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Maria and George Roa harvest D'Anjou pears Wednesday in the Dryden orchard of Randy Arnold. Arnold has about 90 acres of pears in the Upper Valley. The Roa family has been picking for the Arnold family for many years, Mr. and Mrs. Arnold attending their wedding in their Mexico hometown east of Guadalajara.

WENATCHEE — The Pacific Northwest’s pear growers expect a bigger harvest than last year, though this year’s crop is still expected to be smaller than the five-year average.

According to forecasts released Aug. 26 by Pear Bureau Northwest, this year’s harvest is expected to yield about 16.1 million standard box equivalents of pears between Washington and Oregon. This represents a 5% increase from last year’s 15.3 million boxes, though it is still 4% lower than the five-year average of 16.8 million boxes.

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Randy Arnold stacks bins of pears, ready to be trucked to a Blue Star warehouse Wednesday. Arnold has about 90 acres of pears in the Upper Valley.

These numbers are the combined production of the Northwest’s winter pears as well as the summer and fall pears. According to the PBNW, Washington and Oregon are expected to produce 11.4 million boxes of winter pears, which would be a 6% increase from last year and a 7% decrease from the previous five years.

While pear harvest began in late July in Oregon, Washington’s pear harvest began in early August and will continue through September. This year’s pear harvest is expected to be wrapped up within the next week in the Wenatchee region, with PBNW forecasting Forelle pears will be picked Sept. 27.

The decrease in production is just about across the board, with only Green Bartlett pears expected to be produced at higher levels than the five-year average. Growers anticipate a crop of 4.4 million boxes of Green Bartlett pears, which would be a 5% increase from the last five harvests and a 4% increase over last year’s crop.

The bulk of the crop is expected to be Anjou pears, at 8 million boxes. This is a 6% increase in production from last year’s 7.5 million boxes, though it is still 5% lower than the five-year average.

The Wenatchee district is expected to be the largest grower of Anjou pears, at 3.75 million boxes. In total, Wenatchee is forecasted to grow about 4.75 million boxes of winter pears. Additionally, the district will grow just over 2 million boxes of fall and winter pears.

The Wenatchee district includes surroundings areas from Chelan to Cashmere and Leavenworth.

Pear varieties that typically have smaller yields are forecasted to see more drastic reductions in production this year. There will be an estimated 23,000 boxes of Seckel pears, which would be a 34% decrease from the five-year average. About 121,000 boxes of Comice pears will be produced this year, which is a 32% decrease from the five-year average.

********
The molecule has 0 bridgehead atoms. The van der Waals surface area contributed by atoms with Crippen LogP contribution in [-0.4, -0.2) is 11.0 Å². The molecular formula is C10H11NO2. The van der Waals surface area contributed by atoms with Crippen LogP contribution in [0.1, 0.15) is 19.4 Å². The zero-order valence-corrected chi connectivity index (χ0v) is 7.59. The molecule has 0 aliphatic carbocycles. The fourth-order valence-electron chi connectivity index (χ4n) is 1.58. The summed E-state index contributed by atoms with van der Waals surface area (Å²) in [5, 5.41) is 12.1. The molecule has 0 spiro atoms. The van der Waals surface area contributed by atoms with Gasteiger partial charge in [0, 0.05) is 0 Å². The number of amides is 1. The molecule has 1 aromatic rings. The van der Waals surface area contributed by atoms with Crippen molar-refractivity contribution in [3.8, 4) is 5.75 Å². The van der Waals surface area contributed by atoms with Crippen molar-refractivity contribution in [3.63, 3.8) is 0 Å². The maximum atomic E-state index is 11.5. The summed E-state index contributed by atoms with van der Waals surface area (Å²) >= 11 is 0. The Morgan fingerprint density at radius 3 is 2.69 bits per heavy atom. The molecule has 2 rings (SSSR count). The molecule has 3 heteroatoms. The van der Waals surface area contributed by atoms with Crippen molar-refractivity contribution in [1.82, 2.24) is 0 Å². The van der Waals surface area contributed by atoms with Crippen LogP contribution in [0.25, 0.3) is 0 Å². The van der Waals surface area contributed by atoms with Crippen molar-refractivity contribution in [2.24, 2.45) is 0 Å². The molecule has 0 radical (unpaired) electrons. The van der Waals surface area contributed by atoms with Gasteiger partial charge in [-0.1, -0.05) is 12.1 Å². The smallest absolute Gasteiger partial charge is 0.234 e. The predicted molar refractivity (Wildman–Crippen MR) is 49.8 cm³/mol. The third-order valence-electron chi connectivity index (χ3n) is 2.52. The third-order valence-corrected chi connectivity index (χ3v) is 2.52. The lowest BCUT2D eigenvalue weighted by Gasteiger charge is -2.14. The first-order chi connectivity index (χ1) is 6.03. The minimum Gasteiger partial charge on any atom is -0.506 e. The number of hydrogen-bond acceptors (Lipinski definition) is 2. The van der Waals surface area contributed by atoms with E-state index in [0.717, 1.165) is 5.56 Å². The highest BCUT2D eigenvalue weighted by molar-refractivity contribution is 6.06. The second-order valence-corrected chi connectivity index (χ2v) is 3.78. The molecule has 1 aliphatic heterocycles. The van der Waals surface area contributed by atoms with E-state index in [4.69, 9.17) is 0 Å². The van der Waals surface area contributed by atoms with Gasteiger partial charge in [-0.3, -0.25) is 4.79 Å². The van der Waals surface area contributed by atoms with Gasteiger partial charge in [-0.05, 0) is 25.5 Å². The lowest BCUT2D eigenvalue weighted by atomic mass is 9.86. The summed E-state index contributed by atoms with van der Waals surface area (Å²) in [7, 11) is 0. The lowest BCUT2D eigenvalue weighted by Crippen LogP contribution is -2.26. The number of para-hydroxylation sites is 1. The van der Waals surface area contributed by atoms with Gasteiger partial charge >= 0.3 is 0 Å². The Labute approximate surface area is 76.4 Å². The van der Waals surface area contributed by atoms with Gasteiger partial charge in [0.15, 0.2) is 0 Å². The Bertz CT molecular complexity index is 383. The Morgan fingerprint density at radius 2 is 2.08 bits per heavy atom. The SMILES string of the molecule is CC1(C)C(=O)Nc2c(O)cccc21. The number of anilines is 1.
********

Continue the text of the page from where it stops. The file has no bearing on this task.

According to a Sept. 8 press release from Pear Bureau Northwest, some farmers have said this year’s crop will be the highest quality they’ve seen in years.

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Maria Roa picks D'Anjou pears in the Dryden orchard of Randy Arnold Wednesday.

“Pear growers are reporting an excellent quality crop this season with some saying it is the best they have seen in a decade,” Kevin Moffitt, the bureau’s president and CEO, said in the press release. “The fruit finish for this year’s pear crop is outstanding with beautiful shape and high sugars. These attributes make for remarkable eating quality leading to a high level of consumer satisfaction.”

Both domestically and internationally, the PBNW has adapted how they market the Northwest’s pear harvest.

Domestically, the PBNW has increased its online marketing and sales programs to increase interest. Pear bins across the country will also feature QR codes that consumers can scan which lead to videos to learn more about the crops and growers.

“Consumers continue to be very interested in knowing where their food comes from,” Moffit said. “These videos bring them right into the beautiful orchards of the Pacific Northwest to meet the growers who take such great care to bring fresh USA Pears to the marketplace.”

The pivot toward digital will also apply to international marketing. The PNBW shifted to digital marking last season, and the shift is expected to continue.

“PBNW will have a good promotional presence in 20 export markets, with more promotional focus and priority to the close-proximity export markets — Mexico, Canada and the Central America region — which have been the leading export markets for the industry,” said Jeff Correa, director of export promotions for PBNW.

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Mitchell Roland: (509) 661-5201

roland@wenatcheeworld.com or

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